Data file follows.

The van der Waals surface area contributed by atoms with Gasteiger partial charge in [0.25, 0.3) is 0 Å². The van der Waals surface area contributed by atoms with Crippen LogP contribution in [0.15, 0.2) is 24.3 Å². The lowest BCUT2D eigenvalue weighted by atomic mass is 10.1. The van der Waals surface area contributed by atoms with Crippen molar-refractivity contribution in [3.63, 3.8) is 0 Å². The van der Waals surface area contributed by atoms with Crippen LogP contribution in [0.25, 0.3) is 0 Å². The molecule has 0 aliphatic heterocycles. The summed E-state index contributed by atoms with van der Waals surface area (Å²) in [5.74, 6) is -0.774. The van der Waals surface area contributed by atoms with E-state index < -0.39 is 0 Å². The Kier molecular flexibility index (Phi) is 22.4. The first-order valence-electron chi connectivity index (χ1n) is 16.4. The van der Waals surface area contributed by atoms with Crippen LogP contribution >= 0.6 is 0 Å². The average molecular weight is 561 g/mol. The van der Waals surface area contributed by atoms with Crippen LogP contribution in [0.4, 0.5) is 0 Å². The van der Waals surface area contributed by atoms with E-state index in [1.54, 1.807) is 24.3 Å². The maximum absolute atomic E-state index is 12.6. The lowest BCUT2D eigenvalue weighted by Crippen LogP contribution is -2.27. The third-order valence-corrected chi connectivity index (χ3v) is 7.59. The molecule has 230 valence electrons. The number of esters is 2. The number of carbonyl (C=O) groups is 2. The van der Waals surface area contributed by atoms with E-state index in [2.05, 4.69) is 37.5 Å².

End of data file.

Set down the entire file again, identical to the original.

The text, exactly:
The van der Waals surface area contributed by atoms with Gasteiger partial charge in [0.25, 0.3) is 0 Å². The van der Waals surface area contributed by atoms with Crippen LogP contribution in [0.15, 0.2) is 24.3 Å². The lowest BCUT2D eigenvalue weighted by atomic mass is 10.1. The van der Waals surface area contributed by atoms with Crippen molar-refractivity contribution in [3.63, 3.8) is 0 Å². The van der Waals surface area contributed by atoms with Crippen LogP contribution in [0.25, 0.3) is 0 Å². The molecule has 0 aliphatic heterocycles. The summed E-state index contributed by atoms with van der Waals surface area (Å²) in [5.74, 6) is -0.774. The van der Waals surface area contributed by atoms with E-state index < -0.39 is 0 Å². The Kier molecular flexibility index (Phi) is 22.4. The first-order valence-electron chi connectivity index (χ1n) is 16.4. The van der Waals surface area contributed by atoms with Crippen LogP contribution >= 0.6 is 0 Å². The average molecular weight is 561 g/mol. The van der Waals surface area contributed by atoms with Crippen LogP contribution in [0.4, 0.5) is 0 Å². The van der Waals surface area contributed by atoms with E-state index in [1.54, 1.807) is 24.3 Å². The maximum absolute atomic E-state index is 12.6. The lowest BCUT2D eigenvalue weighted by Crippen LogP contribution is -2.27. The third-order valence-corrected chi connectivity index (χ3v) is 7.59. The molecule has 230 valence electrons. The number of esters is 2. The number of carbonyl (C=O) groups is 2. The van der Waals surface area contributed by atoms with E-state index in [2.05, 4.69) is 37.5 Å².